Some of our most rare and threatened ecosystems and species are now found only on private land; their long term survival will depend largely on the actions of landowners who will need support from all levels of government, as well as the wider public. The importance of private landowners protecting biodiversity was highlighted in the five-year review of the Biodiversity Strategy. This identified the on-going loss of rare and threatened biodiversity from private lands as a significant challenge that still needs to be addressed.

With increasing awareness and understanding of the importance of biodiversity as an essential contributor of ecosystem services, there has been a subsequent interest in the role that native habitats and species play within productive land environments. Focus now needs to be placed on managing invasive pests, incorporating native species into land management practices where possible, and enhancing functional agricultural biodiversity.

Management of biodiversity on productive land is carried out at both a regional and local level within the framework established by the RMA, including potentially the proposed National Policy Statement on Indigenous Biodiversity. This regulatory framework is discussed in the biodiversity section of this website. The following paragraphs describe voluntary initiatives.

Land covenants

There are a range of different covenants that can be applied to productive land to protect biodiversity. Voluntary land covenants are a contract between a landowner and a third party that prescribes the way the land will be managed. It is not simply about fencing off areas: in some areas, such as tussock lands, grazing can be carefully managed to provide good outcomes for biodiversity protection on productive land.

Some councils do not charge rates on land that has been covenanted which reduces the costs of protection for landowners. Where councils do charge rates for protected land, zero rating can be used to reduce the financial burden on farm owners who are protecting biodiversity for the benefit of the wider community. 4142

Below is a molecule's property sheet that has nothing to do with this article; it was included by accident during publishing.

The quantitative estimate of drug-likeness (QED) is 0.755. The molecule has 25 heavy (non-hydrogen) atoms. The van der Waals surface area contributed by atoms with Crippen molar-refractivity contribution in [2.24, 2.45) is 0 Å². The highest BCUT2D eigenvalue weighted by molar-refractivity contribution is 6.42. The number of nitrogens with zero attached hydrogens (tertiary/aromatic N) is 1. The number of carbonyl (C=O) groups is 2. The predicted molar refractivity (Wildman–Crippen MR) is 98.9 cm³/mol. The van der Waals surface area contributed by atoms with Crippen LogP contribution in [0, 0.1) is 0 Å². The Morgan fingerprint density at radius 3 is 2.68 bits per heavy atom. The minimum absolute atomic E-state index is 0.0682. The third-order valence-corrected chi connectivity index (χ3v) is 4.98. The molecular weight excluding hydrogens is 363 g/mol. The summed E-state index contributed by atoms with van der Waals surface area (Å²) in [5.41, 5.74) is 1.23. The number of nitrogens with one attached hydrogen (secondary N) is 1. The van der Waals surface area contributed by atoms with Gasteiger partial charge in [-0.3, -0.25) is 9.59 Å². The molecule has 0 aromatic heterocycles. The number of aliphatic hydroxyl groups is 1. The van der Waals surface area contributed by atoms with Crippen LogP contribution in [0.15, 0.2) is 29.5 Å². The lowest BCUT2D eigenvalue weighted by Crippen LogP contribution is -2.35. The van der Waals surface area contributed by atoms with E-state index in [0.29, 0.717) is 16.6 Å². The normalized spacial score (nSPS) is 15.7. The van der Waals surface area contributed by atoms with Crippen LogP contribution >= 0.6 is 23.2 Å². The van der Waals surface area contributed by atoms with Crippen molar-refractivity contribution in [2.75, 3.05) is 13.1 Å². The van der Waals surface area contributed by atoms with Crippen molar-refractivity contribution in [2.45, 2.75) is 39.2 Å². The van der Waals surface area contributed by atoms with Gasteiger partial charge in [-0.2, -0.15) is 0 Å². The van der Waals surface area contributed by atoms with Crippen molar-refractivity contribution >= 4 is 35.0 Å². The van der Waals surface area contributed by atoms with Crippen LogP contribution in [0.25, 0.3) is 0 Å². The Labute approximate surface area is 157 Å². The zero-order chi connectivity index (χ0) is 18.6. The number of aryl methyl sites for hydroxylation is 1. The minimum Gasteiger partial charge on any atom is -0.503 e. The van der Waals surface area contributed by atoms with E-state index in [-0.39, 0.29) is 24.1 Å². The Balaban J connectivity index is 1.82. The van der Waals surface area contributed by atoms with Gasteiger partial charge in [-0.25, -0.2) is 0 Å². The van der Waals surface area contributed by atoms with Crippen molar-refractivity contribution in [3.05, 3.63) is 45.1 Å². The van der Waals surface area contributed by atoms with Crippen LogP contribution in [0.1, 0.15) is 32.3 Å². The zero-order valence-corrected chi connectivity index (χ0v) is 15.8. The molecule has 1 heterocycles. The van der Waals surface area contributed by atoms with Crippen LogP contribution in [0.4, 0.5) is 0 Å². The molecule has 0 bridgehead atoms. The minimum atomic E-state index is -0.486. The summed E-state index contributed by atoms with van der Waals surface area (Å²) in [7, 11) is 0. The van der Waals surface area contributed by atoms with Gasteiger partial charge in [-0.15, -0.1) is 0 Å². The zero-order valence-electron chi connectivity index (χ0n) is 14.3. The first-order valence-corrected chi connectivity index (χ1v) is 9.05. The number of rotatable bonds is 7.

Land care groups

Local voluntary partnerships can make a substantial contribution to protecting and enhancing biodiversity locally. Local action for sustainable land management is a positive aspect of how New Zealand approaches management of productive land.

The Landcare Trust provides a portal for valuable information about biodiversity management on productive land. The Trust has recently produced a useful booklet called ‘Benefits of Biodiversity for Farmers’, which offers successful examples of farmers incorporating biodiversity into their land management practices.

Among the other resources produced by the Trust is a guide for sustainably managing land and enhancing biodiversity for landowners in the Kaimai Mamaku catchments. This guide focuses on some of the best management practices that can be easily incorporated into productive land management, as well as guiding farm owners in planning for longer term investments, and identifying where they can get assistance to realise these.

Incorporating biodiversity into land management practices

Biodiversity has many direct and indirect commercial production benefits, as described earlier in this chapter. Research into the value that native species provide, through supporting essential ecosystem services to productive land, has been undertaken over a number of years. For example, recent research has demonstrated that the total economic value of the biological control of pests, soil formation and mineralistaion of plant nutrients is significantly higher in land farmed organically than land farmed non-organically. 4143

Work currently being undertaken at Lincoln University is investigating options to re-design a number of productive landscape features, including integrating stock shelter, bioenergy sources, and livestock parasite resistance. It is believed that these innovations will deliver an increase in farm income of at least eight per cent by 2020. One area of particular focus is the ecosystem services and biodiversity value offered by shelterbelts, which have traditionally been planted in non-native species. By planting shelterbelts in appropriate native species it is believed that a number of benefits can be realised, including:

  • Improved fire resistance
  • Reduction in management costs
  • Reduction in potential for weed invasions
  • Improved provision of ecosystem services
  • Improved pasture growth
  • Improved rates of carbon sequestration
  • Reduced wind exposure
  • Increased pollination
  • Additional habitat for other native species
  • Creation of vital wildlife corridors

A trial that has been underway at Kowhai Farm, Canterbury, for over a decade, has been introducing a number of measures to increase ecosystem services and improve the biodiversity of productive land.

Case Study - Kowhai Farm, Canterbury Region

In September 2000, a farm trial was developed at Kowhai Farm, a research farm at Lincoln, Canterbury. Kowhai Farm is a mixed cropping farm, where a number of measures have been introduced in efforts to increase the ecosystem services and improve biodiversity. Information signs were added to explain to visitors the importance of biodiversity to the production system.